Watching the doomsday preppers TV show
I was watching the Doomsday preppers TV show the other night, as different individuals prepared for different types of emergency situations. Even though I feel that most of the people on that show may be a little obsessed with prepping, they do have a point. The proof in that is the recent event with a prepper shooting himself in the thumb blowing the end of it off. Luckily he was able to have it sewn back on. Even though that is a horrible thing, I would rather have it happen while practicing than in the event of a real emergency. Lesson learned.
Being a father and head of the household, one of my responsibilities is to take care of my family, no matter what. In any situation, whether it be a zombie apocalypse of the collapse of our nation, I must always be able to take care of them. In that respect I am slowly starting to gather what might be important to us in an emergency.
Living in the Northwest portion of Washington state in a rural community has made preparing even more important. During the winter months we go through heavy storms that cut us off from the power grid as well as emergency services. Living in a rural area all it takes is one good snowfall.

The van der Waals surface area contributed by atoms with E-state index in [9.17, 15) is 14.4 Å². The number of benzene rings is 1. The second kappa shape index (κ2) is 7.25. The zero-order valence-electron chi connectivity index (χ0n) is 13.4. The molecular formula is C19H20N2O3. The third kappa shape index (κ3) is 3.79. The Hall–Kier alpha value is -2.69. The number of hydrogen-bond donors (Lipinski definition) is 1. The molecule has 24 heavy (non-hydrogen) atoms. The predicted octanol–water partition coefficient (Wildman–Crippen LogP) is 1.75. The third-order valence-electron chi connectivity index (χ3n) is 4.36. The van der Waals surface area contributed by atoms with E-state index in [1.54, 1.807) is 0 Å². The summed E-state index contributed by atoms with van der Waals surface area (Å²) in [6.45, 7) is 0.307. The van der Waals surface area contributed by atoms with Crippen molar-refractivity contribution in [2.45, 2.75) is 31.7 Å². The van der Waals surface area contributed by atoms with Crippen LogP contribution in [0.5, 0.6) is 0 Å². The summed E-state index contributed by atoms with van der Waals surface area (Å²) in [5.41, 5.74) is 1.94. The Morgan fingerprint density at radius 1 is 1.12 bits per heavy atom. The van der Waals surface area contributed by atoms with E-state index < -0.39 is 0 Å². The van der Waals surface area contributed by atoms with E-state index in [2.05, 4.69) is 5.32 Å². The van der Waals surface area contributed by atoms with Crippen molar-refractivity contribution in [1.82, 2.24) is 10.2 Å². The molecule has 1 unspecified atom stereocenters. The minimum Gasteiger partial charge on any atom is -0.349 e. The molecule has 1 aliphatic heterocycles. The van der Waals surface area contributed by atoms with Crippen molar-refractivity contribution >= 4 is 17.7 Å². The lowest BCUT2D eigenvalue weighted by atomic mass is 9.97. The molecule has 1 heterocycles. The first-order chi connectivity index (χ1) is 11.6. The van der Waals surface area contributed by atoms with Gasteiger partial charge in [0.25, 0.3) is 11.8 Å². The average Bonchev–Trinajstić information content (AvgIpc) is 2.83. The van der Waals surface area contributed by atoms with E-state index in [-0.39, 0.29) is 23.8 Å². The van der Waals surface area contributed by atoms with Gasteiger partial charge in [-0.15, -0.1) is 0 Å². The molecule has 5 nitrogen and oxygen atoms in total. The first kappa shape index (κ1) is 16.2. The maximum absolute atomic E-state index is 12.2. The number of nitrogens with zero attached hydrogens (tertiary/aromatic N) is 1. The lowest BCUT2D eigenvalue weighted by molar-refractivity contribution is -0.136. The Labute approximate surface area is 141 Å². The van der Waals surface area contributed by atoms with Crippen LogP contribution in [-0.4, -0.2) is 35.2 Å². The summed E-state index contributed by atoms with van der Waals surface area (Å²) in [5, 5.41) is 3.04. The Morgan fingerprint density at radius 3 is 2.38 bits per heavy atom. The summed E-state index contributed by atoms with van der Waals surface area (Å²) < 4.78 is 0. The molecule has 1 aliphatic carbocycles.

This is a reality here. If I didn’t stock up on canned food as well as a way to cook and heat food, we would probably starve. I also keep medical supplies on hand that I rotate every year and batteries.
One of my biggest assets in an emergency is being able to communicate and know what is going on. I have Ham radio gear that I can run on portable backup power to talk with local operators in town (about 20 miles away). I also keep on hand emergency hand crank radios that do not need any other power source other than winding up a dynamo to provide power. I can listen to NOAA weather reports as well as local AM/FM broadcasts to hear what is happening. Most of these radios provide a way to charge up other small devices such as MP3 players or cell phones.
If you truly love your family and want to take care of them, then at the very least be prepared for natural disasters that may occur.